La naissance chaotique du Sud Soudan

MADRID – L’Accord de Paix Global (APG) qui fut obtenu en 2005 au Soudan entre le sud principalement chrétien et le nord musulman a mis fin à l’une des guerres civiles les plus sanglantes des temps modernes. Cette guerre, qui a duré 22 ans, a fait plus de deux millions de morts. Cet APG est aujourd’hui confronté à l’une de ses plus cruciales épreuves : le référendum pour l’indépendance du Sud, programmé le 9 janvier.

Qu’un nouvel état émerge ou non dans l’une des régions les plus sensibles au monde est d’un intérêt primordial pour les voisins du Soudan, mais pas uniquement. Des questions vitales sont en jeu : la bataille pour le pétrole ; la forte présence de la Chine au Soudan ; le désir de l’Occident de voir un état à majorité chrétienne rompre la contiguïté des régimes musulmans – et la menace du radicalisme islamique – dans la région ; la distribution régionale des eaux du Nil ; et la possibilité que l’indépendance du Sud puisse entrainer un total démembrement du Soudan selon des principes ethniques et religieux.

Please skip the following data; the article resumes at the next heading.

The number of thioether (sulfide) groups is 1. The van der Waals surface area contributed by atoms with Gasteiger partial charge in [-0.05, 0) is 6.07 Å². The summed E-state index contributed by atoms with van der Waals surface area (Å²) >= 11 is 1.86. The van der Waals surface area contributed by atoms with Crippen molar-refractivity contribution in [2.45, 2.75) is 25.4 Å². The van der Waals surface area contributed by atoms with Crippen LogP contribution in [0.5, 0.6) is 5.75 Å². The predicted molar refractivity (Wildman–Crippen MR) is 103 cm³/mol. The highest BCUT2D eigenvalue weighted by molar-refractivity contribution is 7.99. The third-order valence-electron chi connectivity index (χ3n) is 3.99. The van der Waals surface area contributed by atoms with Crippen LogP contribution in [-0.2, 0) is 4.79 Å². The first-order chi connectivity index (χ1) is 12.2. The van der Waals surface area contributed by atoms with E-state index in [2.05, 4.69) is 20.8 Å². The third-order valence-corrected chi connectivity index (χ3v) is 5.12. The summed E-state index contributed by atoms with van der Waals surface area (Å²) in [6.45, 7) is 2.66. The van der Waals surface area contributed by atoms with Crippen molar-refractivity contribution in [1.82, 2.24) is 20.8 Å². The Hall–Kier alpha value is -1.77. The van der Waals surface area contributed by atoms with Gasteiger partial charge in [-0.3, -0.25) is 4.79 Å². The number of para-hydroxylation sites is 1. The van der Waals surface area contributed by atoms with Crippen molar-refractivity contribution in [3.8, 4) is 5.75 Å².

Le fait que le président soudanais Omar al-Bashir ne soit pas vraiment enclin à accepter le plan de l’ONU prévoyant de renforcer les forces de maintien de la paix dans le pays à l’approche du référendum, soulève des inquiétudes quant à ses intentions. Il préfèrerait certainement voir le vote retardé – et contester sa légitimité dans le cas où il aurait lieu.

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